The nation’s capitol, Washington DC, is full of things to do for locals and visitors alike. We recently shared the top tourist spots to visit in Boston and we’re kicking off our DC adventures with a list of 10 tourist sites as well. According to a recent article from Business Insider, Washington DC is the 12th most popular destination in the US for travel. You might think that’s a pretty low number but not if you consider Hawaii, New York City and California. I’m proud to say my home city of Chicago is listed at #7! Anyway, I digress. Regardless of DC’s place on any list, it does have a lot of incredible things to do, most of which pay homage to United States history. A few of these sites will also be included on our list of historical sites to visit coming soon. A lot of the tourist sites and historical sites are interchangeable in their category because the historical sites are the ones people most want to see. The number of things to do, not only in DC, but any city could fill up pages of research. So we don’t make your eyes cross, we’ve narrowed the list down to ten. Mention other suggestions that you have in the comments below.
Every city has one building or specific site that defines it. For Chicago, we have the Sears Tower (aka Willis Tower). San Francisco, the Golden Gate Bridge. New York City, the Empire State Building. In Washington, DC, it’s the Capitol Building. The domed structure is one of the most photographed spots in the city. Many tours can be a waste of time but not this one. Take a tour of the Capitol Building and if you get a chance (and you have the patience for politics), see Congress in session. It’s a memorable experience and you will learn so much. Tour passes are available the day of at the Visitor’s Center but they recommend to schedule one in advance. They make it simple to do so on their website or you can book one through your Representative or Senators. Looking up tours for the next two months, many of the time slots are already full up so this is something you do not want to chance.
Embodying Neoclassical architecture, this memorial was made for Thomas Jefferson, the third president. The memorial is surrounded by water on the National Mall and located near many of the famous Cherry Blossom trees. This is one of my favorite memorials because of how beautiful it is. If it weren’t crowded with people so often, you might even find it a serene memorial because of the water.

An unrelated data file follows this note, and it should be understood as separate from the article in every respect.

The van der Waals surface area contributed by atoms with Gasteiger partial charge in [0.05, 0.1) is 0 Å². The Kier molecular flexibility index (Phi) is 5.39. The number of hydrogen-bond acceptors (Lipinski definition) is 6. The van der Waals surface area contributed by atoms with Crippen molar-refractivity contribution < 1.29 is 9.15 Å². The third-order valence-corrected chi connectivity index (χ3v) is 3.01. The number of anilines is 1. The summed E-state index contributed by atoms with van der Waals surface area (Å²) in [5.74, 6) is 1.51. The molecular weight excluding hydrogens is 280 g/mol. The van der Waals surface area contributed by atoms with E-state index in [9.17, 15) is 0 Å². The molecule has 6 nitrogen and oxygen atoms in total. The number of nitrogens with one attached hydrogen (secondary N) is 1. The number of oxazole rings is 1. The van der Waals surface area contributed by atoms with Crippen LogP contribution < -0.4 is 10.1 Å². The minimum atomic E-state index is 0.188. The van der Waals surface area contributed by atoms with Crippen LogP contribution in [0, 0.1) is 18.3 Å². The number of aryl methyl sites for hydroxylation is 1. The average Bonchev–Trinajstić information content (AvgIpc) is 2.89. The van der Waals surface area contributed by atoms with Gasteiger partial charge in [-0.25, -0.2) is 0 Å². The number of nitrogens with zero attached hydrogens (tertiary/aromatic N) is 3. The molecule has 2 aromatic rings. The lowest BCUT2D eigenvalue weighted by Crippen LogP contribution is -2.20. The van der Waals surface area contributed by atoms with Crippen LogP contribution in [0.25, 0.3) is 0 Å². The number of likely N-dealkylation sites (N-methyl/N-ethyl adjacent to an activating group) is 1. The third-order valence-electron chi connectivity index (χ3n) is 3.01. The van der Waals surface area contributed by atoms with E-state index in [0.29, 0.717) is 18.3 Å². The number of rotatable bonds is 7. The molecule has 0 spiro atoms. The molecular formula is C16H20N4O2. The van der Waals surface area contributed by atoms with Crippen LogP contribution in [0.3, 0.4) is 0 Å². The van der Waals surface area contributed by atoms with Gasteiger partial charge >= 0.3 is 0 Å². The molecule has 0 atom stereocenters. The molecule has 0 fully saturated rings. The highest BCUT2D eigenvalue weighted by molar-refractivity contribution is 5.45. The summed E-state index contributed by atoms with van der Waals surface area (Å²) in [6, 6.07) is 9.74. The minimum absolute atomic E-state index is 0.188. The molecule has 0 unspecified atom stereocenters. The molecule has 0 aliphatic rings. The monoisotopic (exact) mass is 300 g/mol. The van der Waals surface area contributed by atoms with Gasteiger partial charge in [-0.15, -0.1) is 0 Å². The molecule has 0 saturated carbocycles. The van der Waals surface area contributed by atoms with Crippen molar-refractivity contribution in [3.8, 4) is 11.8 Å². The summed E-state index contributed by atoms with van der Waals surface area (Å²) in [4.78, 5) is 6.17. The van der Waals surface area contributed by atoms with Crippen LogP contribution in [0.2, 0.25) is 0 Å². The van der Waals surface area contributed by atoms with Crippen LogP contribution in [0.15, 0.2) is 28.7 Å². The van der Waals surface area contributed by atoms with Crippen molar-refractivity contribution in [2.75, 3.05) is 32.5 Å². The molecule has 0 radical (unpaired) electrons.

International Spy Museum
The International Spy Museum opened in July of 2002 as the only public museum dedicated to espionage. It has the “largest collection of international espionage artifacts ever placed on public display” according to their website. Many of the people who had a hand in putting this museum together were either spies themselves or involved in the “spy world.” The museum features interactive exhibits for the ultimate experience. One in particular is the “Covers & Legends” experience. Visitors adopt a cover identity and memorize everything they need to know to understand the importance of keeping that cover. Learn about the history of the spy business, go through 50 years of James Bond villains, learn about modern challenges spies face today and more. It’s a fun, educational experiment for people of all ages. This is another one we recommend buying tickets for in advance.
This will forever be the memorial that Megatron destroyed in Transformers to me. Dedicated to Abraham Lincoln, this is one of the more magnificent memorials in DC. It’s considered the most beautiful at sunrise when the sun shines directly on Lincoln. I was not lucky enough to experience this but my cousin has and she assures me it’s a memorable moment and worth the early wake up call. The memorial also includes a carving of the Gettysburg Address on one side of Lincoln.
Memorials - All of Them